Evergreen Aviation and Space Museum

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The Evergreen Aviation and Space Museum is in McMinnville, Oregon. It’s most famous resident is the Spruce Goose, but there are also lots of other interesting exhibits including a Blackbird and actual Titan Missile.

Aircraft Hangar at the Evergreen Aviation and Space Museum

Inside the aviation hangar at the Evergreen Aviation and Space Museum. That Spruce Goose!!

We spent the day there during our Zartusacan road trip and had a great time wandering around the two large hangars of exhibits. We are both very interested in air and space travel, and have been to several important museums before, this time it was the lure of the Spruce Goose that was the pull. One hangar is dedicated to air travel, the other to space, and there’s a large cinema (sorry, “movie theatre”) in the middle. As we were parking up the bikes a guy drove round in a shuttle (a Shuttle shuttle… a golf buggy made to look like Space Shuttle Discovery) and asked us if we wanted a ride to the entrance – he seems surprised when we suggested we’d walk the 100 metres to the door. Ah America.

Zartusacan - Spruce Goose

The Spruce Goose. Can you spot me?!

The Spruce Goose (Hughes’ Flying Boat), actually made of birch (but of course), is apparently the largest plane ever constructed and was only flown once – a one mile proof of concept flight. And I can confirm it is absolutely massive. Even though we knew it was big we were taken aback with the sheer size of the thing. All the other planes in the hangar sat under its wings, including a B17 Bomber, which looked tiny in comparison. There were also replicas of Wright Brothers planes along with lots of world war fighters, and while we were there a group of women aviators were giving talks on how they got into their careers which was very interesting to hear in the background.

Zartusacan - Spruce Goose and a B17

A B17 Bomber under the Spruce Goose.

Over in the other hangar were a number of exhibits that we found very interesting. The Titan missile is a huge and particularly scary piece of history, armed width nuclear warheads they were dotted around America in the Cold War ready to launch from underground bunkers (I imagine a cross between James Bond and Austin Powers…). I’m so glad no one ever pressed that particular red button. There are two to view, one is an actual missile laid on its side across the hangar, the other sat upright in a replica missile silo.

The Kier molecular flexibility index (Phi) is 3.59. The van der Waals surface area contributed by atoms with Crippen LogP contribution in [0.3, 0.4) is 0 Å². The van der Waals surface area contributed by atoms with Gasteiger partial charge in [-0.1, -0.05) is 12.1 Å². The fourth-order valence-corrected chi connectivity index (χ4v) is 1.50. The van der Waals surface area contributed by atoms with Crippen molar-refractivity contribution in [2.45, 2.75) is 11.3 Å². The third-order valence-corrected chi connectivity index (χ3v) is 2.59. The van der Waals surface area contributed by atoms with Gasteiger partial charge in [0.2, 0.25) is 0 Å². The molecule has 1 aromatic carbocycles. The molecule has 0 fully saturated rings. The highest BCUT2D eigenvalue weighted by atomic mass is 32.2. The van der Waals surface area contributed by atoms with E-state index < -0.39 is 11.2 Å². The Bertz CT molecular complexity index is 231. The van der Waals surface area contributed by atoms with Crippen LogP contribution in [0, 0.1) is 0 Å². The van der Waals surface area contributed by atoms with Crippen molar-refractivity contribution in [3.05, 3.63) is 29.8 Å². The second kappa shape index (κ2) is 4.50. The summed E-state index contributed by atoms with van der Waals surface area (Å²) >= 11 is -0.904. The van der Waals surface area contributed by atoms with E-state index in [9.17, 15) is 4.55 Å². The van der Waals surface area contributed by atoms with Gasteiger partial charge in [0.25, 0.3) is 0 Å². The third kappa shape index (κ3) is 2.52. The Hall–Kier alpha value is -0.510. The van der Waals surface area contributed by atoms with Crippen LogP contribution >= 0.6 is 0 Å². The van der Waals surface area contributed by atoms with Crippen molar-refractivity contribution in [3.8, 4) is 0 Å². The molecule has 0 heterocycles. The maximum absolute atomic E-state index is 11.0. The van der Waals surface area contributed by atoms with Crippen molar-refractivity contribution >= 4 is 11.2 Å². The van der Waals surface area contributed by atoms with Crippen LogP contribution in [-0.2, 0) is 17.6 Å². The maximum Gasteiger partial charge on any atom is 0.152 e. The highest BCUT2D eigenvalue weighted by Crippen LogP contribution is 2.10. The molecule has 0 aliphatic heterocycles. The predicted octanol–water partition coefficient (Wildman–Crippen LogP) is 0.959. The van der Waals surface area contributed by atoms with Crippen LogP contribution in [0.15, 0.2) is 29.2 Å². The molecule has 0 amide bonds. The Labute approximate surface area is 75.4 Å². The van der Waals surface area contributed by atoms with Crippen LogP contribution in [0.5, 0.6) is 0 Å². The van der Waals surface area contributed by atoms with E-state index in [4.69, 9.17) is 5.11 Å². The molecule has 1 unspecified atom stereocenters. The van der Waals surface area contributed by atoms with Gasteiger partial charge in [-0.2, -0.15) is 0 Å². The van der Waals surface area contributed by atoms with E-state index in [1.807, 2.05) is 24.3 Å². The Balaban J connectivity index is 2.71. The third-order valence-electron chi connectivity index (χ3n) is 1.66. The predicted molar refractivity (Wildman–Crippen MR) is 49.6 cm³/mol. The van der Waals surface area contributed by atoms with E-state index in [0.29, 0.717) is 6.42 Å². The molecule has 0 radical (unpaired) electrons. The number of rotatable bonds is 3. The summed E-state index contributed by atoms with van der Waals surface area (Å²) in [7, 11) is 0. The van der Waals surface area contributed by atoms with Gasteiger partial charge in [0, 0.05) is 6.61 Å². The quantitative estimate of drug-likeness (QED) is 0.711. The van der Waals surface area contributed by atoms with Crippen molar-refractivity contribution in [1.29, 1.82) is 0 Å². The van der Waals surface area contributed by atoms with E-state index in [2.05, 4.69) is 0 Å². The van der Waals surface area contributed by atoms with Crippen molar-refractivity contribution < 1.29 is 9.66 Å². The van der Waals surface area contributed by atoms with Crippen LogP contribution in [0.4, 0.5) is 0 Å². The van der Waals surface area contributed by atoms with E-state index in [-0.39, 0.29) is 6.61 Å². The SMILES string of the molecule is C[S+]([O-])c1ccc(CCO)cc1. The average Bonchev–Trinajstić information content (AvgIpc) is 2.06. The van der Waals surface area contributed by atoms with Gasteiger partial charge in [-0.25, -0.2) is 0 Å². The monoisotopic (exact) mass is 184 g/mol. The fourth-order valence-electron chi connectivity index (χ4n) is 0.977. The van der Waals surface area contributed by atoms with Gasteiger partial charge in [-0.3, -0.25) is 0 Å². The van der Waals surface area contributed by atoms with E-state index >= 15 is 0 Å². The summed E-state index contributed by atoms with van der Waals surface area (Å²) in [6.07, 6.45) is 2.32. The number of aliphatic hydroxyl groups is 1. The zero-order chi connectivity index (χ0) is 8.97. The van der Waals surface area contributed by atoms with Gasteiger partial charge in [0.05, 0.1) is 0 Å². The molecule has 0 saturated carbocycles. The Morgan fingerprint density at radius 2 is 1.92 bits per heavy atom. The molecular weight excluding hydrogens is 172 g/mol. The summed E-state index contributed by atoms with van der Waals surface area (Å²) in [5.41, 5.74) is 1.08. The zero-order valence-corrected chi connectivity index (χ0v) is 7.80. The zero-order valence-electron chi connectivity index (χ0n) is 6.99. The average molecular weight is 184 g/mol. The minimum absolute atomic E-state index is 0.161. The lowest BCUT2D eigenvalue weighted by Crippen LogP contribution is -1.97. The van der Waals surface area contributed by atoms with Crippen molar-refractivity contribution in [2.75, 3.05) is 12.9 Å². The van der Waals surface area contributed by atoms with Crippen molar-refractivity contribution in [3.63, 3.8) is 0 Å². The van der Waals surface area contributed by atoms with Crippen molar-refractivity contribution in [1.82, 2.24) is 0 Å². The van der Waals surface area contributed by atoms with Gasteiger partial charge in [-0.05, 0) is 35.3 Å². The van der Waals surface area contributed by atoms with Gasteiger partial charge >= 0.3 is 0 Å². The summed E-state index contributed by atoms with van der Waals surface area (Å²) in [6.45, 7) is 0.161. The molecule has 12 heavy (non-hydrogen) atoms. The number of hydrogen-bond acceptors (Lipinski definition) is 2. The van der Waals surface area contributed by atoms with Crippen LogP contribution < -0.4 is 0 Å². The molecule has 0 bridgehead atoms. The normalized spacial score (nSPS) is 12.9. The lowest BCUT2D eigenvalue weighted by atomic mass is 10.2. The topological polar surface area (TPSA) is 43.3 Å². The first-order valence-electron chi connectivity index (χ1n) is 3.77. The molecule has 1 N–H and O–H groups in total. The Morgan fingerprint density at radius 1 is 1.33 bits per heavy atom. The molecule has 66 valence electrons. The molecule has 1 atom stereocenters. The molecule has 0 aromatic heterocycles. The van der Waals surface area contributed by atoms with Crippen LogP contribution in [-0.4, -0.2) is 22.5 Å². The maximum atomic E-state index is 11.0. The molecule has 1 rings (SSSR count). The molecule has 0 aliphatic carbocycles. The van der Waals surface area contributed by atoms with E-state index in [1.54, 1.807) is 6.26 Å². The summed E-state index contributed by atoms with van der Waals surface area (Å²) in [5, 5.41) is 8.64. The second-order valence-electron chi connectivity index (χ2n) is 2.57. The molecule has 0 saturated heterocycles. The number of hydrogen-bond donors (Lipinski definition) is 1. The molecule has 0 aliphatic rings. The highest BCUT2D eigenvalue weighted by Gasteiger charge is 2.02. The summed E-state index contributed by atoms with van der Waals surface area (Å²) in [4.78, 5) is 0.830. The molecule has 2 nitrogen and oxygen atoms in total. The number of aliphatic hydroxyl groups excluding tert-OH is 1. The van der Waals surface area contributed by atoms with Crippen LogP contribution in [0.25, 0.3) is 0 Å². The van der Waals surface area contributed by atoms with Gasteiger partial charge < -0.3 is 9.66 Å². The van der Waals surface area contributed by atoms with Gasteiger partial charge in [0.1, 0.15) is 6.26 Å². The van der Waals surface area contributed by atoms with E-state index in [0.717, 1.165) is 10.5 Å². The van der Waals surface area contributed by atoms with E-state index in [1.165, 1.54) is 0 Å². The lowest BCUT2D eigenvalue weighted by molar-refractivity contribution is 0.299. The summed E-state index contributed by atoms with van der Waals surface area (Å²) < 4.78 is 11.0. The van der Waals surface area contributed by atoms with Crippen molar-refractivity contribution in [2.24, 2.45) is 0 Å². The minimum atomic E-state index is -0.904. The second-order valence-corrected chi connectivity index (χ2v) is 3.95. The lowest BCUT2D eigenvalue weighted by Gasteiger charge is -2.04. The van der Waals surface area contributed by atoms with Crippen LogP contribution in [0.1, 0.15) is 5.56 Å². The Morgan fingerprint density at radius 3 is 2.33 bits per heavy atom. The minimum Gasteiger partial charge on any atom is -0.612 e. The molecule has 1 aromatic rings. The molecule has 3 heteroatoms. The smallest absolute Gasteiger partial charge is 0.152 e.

Zartusacan - Titan Missile

A Titan Missile. The human race is scary.

Zartusacan - Titan Missile

Just tinkering 🙂

Then there was the SR-17 Blackbird, a matt black and stealth looking aircraft that had sentences like “er… we don’t actually know anything about this as it’s still classified” on the information boards. This filled me with intrigue – and the fact that it can fly at 2,000 miles an hour to the edge of space makes me want to have a go! One thing in the space hangar that struck me I think more than anything was a whole section of the Berlin Wall. No notice, no label, no information board, just sat there right by the television screen playing President John F Kennedy’s “we choose to go to the moon” speech on a loop. I’m not sure most people who walked by it knew what it was.

Zartusacan - Blackbird

Blackbird. No details, too secret.

Zartusacan - Blackbird

Maybe the manual will show me how to put this thing back together?!

We chose the “Age of Flight” movie and sat centre middle in the huge cinema to watch. It’s a National Geographic made documentary about how life has changed since aeroplanes were invented – how we can now travel distance and get goods from all over the world. Well made, I could have done with some popcorn.

Zartusacan - The Berlin Wall

The Berlin Wall. A section of it anyway.

It costs $25 to get in which includes your choice of one of the three 45-minute movies, and we spent a good few hours there – about five including eating lunch in the Cosmo Café (I had a great spinach and berry salad, yummy). Definitely somewhere to add to your list for when you’re in the area.

Find out more about the Evergreen Aviation and Space Museum on their website.

 

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